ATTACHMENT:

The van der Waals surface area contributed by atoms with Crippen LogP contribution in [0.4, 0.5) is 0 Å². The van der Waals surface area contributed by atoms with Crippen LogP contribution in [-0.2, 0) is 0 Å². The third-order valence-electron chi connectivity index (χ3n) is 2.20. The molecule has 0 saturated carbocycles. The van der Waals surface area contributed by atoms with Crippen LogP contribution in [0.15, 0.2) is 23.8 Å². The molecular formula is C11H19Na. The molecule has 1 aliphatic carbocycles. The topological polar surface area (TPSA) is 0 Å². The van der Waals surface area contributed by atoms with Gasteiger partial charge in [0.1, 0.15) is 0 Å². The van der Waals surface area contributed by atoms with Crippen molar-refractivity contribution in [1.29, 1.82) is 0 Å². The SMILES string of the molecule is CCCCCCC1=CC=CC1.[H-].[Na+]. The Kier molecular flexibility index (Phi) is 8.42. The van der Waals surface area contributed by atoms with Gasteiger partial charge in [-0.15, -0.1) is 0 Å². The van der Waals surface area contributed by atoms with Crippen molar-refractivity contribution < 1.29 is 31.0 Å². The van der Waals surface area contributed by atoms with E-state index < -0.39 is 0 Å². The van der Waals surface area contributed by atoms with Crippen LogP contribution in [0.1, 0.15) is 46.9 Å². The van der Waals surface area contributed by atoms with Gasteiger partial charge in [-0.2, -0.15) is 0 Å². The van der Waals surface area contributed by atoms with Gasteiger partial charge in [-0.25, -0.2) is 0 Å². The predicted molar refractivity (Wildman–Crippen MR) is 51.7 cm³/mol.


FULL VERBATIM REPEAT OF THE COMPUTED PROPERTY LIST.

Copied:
The van der Waals surface area contributed by atoms with Crippen LogP contribution in [0.4, 0.5) is 0 Å². The van der Waals surface area contributed by atoms with Crippen LogP contribution in [-0.2, 0) is 0 Å². The third-order valence-electron chi connectivity index (χ3n) is 2.20. The molecule has 0 saturated carbocycles. The van der Waals surface area contributed by atoms with Crippen LogP contribution in [0.15, 0.2) is 23.8 Å². The molecular formula is C11H19Na. The molecule has 1 aliphatic carbocycles. The topological polar surface area (TPSA) is 0 Å². The van der Waals surface area contributed by atoms with Gasteiger partial charge in [0.1, 0.15) is 0 Å². The van der Waals surface area contributed by atoms with Crippen molar-refractivity contribution in [1.29, 1.82) is 0 Å². The SMILES string of the molecule is CCCCCCC1=CC=CC1.[H-].[Na+]. The Kier molecular flexibility index (Phi) is 8.42. The van der Waals surface area contributed by atoms with Gasteiger partial charge in [-0.15, -0.1) is 0 Å². The van der Waals surface area contributed by atoms with Crippen molar-refractivity contribution < 1.29 is 31.0 Å². The van der Waals surface area contributed by atoms with E-state index < -0.39 is 0 Å². The van der Waals surface area contributed by atoms with Crippen LogP contribution in [0.1, 0.15) is 46.9 Å². The van der Waals surface area contributed by atoms with Gasteiger partial charge in [-0.2, -0.15) is 0 Å². The van der Waals surface area contributed by atoms with Gasteiger partial charge in [-0.25, -0.2) is 0 Å². The predicted molar refractivity (Wildman–Crippen MR) is 51.7 cm³/mol.